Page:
I’m about 100 pages from the end of The Bear and The Dragon, and let me tell you Tom Clancy fans out there - this is not the book to recommend to a Clancy newbie. It’s been the hardest read I’ve had in a long time, and not because of anything to do with the language. I mean, I like how Clancy pays attention to the political side of battle in his books because it adds a verisimilitude that other war novels don’t have. That said, this one was almost entirely political and I spent more time wondering when the SEAL team was going to show up than I did enjoying the heavy politics and behind-the-scenes.
So, as some of you know, I have a pretty hefty CD and DVD collection at home. What can I say? I’m a media whore.
Anyway, I normally don’t loan these things out because I typically have bad luck getting people to return things, much less return them in the pristine condition that I keep them in. See, when I borrow stuff, I return it within a week because I figure if I’m going to borrow anything I should probably get around to looking at it in a timely fashion and return it in a timely fashion as well.
I went against my better judgment and brought a couple of movies in for some guys in my department to borrow. I figured I would get them all back in a week or thereabouts, pending on the schedules of the guys in question and when they would be able to check these things out. I was even out of town in training the following week (last week), so that’s a good two weeks to get things back to me.
I got all but one of my movies back in my allotted “patience period.”
I asked the guy who didn’t return my movie if I could get it back. “Oh, yeah, I’ll bring it tomorrow.”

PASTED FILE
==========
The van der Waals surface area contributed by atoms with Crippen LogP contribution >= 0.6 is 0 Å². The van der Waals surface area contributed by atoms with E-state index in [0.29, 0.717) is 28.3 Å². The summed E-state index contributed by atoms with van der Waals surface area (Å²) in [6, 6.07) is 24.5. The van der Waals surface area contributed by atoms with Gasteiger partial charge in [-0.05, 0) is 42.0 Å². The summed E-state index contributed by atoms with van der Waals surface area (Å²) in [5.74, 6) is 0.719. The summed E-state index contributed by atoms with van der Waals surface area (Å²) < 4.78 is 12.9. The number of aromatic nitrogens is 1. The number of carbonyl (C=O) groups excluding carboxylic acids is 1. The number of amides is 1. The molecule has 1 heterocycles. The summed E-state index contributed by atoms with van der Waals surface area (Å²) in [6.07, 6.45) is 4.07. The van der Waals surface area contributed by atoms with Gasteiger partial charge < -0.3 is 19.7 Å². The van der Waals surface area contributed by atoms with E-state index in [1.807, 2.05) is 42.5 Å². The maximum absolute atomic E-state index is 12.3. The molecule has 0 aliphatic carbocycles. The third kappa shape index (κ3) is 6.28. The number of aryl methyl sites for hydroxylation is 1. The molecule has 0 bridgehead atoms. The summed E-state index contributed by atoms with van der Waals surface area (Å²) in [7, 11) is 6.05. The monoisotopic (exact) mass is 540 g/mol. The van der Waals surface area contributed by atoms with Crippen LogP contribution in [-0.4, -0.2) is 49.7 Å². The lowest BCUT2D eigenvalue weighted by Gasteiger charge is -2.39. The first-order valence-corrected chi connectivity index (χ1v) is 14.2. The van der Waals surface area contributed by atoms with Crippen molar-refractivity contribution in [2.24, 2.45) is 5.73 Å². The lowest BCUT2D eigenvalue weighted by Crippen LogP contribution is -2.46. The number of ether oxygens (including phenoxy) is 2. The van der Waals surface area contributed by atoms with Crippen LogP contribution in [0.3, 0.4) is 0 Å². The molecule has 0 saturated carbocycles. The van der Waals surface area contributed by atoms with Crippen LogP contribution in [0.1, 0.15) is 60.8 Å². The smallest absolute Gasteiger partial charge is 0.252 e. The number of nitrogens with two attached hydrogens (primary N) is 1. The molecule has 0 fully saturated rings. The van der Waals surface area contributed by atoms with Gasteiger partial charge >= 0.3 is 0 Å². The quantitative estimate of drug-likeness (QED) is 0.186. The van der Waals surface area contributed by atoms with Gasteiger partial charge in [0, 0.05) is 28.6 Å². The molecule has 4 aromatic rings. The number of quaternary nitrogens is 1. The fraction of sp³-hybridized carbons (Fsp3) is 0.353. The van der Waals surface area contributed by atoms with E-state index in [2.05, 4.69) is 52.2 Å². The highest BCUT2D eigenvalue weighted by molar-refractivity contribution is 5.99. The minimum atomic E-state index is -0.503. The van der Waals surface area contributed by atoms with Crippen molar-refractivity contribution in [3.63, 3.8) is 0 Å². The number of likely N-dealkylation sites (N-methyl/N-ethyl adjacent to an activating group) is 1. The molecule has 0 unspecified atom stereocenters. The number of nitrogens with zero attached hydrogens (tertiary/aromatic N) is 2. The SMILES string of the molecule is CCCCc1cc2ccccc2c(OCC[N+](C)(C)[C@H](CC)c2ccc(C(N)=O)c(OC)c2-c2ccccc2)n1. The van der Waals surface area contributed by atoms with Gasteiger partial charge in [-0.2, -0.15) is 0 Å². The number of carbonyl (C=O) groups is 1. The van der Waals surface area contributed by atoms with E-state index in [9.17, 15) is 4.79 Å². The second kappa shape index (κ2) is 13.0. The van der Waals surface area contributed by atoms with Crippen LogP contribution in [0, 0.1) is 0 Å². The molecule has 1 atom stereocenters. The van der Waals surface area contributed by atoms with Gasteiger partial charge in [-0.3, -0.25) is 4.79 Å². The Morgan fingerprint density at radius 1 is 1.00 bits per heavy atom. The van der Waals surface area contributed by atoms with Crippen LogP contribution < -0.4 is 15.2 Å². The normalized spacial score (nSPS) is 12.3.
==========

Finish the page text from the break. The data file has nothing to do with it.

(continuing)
Tomorrow came. Where’s my movie? “Oh, I, uh, forgot it at home.” Hmmm. Okay, I guess. Well, it’s Friday, so bring it Monday.
Monday arrived. Where’s my movie? “I was at a friend’s house all weekend.” And how, precisely, does that affect you returning my God damn movie?
And now it’s today. I’ve been told the movie was once again forgotten at home but this time he’s going home at lunch to get it. Here’s hoping.
Where am I going with this? Well, basically, my point is that I guess some people have a certain inherent level of responsibility and some folks don’t. Now, I’m not at all saying this guy is irresponsible, just that some people don’t “forget it at home.” He’s a younger guy, and what I begin to wonder is if all young people today are the same way, where certain levels of responsibility (or respect?) don’t exist (or don’t matter?), whereas my generation has a more inherent sense of such things. Then I wonder whether it isn’t the same way between my parents’ generation and mine - do they think we lack responsibility and/or discipline? Probably so.
And that sort of worries me, because if the trend continues then what I see on the horizon is anarchy rather than salvation. Maybe too much freedom and not enough discipline is not necessarily the best way to bring kids up. Or maybe I’m extrapolating too much from a single isolated case.
Finally, I got a message a bit ago from the guy in charge of YouBored.com, a site where I have entered contests before and won free movie passes. Remember my Malibu incident? Well, they’ve since updated the look, feel, and quality of their site and they seem interested in enhancing that quality further by recruiting yours truly to become a volunteer staff writer. I’m waiting to hear back on the details, but it could be a cool thing. I’ll keep you posted.